Information resulting from unauthorised disclosures or entrusted in confidence
It is an offence to disclose information without legal authority which is:
- disclosed (whether to him or another) by a Crown servant or government contractor without lawful authority; or
- entrusted to him by a Crown servant or government contractor on terms requiring it to be held in confidence or in circumstances in which the Crown servant or government contractor could reasonably expect that it would be so held; or
- disclosed (whether to him or another) without lawful authority by a person to whom it was entrusted.
Information entrusted in confidence to other states or international organisations
This section applies where any information, document or other article which:
- relates to security or intelligence, defence or international relations; and
- has been communicated in confidence by or on behalf of the UK to another state or to an international organisation,
has come into a person’s possession as a result of having been disclosed (whether to him or another) without the authority of that State or organisation or, in the case of an organisation, of a member of it.
What is lawful authority?
Crown servants may only disclose information in accordance with their official duty. Government contractors may disclose information in accordance with an official authorisation or for the purposes of their functions as government contractors and without contravening and official restriction. If either of these bodies discloses information in any other circumstances, it will be considered unlawful.
How does this legislation affect the general public?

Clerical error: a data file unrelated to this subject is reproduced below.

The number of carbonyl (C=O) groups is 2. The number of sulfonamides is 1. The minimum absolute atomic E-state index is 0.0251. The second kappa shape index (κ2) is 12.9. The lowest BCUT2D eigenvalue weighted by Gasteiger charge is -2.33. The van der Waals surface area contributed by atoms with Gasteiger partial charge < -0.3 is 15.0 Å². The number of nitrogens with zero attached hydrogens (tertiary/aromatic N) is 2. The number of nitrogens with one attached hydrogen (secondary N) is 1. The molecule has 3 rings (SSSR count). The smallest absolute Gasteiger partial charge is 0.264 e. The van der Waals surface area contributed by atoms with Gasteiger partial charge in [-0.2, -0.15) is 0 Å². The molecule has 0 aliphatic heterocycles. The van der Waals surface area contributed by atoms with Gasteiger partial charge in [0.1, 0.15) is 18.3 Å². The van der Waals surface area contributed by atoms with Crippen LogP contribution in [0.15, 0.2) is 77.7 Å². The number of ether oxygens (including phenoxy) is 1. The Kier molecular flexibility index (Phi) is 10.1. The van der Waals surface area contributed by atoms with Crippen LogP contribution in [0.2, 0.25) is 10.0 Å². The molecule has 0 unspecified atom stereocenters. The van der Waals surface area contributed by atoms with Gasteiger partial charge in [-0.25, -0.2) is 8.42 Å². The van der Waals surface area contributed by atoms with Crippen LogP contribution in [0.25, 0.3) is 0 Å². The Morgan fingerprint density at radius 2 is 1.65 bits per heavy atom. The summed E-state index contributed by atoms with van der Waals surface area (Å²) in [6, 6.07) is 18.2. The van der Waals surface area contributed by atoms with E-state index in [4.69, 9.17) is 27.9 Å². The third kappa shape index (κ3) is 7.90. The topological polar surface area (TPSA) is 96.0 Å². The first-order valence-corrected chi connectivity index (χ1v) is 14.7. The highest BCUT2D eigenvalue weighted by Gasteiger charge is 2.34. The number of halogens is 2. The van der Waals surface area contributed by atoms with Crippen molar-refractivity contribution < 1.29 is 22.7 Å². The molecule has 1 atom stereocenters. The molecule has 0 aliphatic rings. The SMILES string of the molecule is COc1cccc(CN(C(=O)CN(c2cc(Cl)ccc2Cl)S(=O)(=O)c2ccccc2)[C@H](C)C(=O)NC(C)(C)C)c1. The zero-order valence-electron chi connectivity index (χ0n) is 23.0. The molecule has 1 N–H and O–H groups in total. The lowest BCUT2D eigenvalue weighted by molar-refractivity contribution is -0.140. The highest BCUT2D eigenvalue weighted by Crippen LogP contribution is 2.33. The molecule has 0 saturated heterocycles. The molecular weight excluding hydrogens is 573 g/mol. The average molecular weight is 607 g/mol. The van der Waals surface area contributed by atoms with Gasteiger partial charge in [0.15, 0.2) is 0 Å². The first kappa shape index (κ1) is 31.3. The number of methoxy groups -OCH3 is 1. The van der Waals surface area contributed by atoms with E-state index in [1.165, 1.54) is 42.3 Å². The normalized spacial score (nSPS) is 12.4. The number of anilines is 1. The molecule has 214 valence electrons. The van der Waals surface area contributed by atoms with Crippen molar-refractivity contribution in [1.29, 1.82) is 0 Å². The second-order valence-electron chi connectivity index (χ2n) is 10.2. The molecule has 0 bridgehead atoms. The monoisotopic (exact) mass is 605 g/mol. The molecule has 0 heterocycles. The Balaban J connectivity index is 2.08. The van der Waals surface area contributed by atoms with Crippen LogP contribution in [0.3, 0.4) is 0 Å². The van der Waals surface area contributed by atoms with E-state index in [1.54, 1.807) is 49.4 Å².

If a member of the general public or an individual who is not a Crown servant or a government contractor or does not fit within the specification in relation to security and intelligence has in his/ her possession information relating to one of the six protected categories above and the information has been
- disclosed without lawful authority; or
- entrusted by a Crown servant or government contractor who was required to hold it in confidence;
It will be an offence for that individual to disclose the information without lawful authority. This is particularly important when dealing with members of the press as often they may come into contact with official secrets and so need to be restricted from disclosing them in the media.
The maximum prison sentence for unauthorised disclosure will be two years imprisonment and / or an unlimited fine.
OSA 1911, s 1
Section 1 of the Official Secrets Act 1911 is still in place and relates to the offence of espionage which is specifically concerned with the provision of official secrets to an enemy.
Safeguarding of official information
Under the OSA 1989 it is also an offence for a Crown servant or a government contractor or a person who has been notified in relation to security and intelligence to:
- fail to take reasonable care to prevent the disclosure;
- retain a document contrary to official duty;
- fail to comply with an official direction for the return or disposal or a particular document or article – this also applies to members of the general public.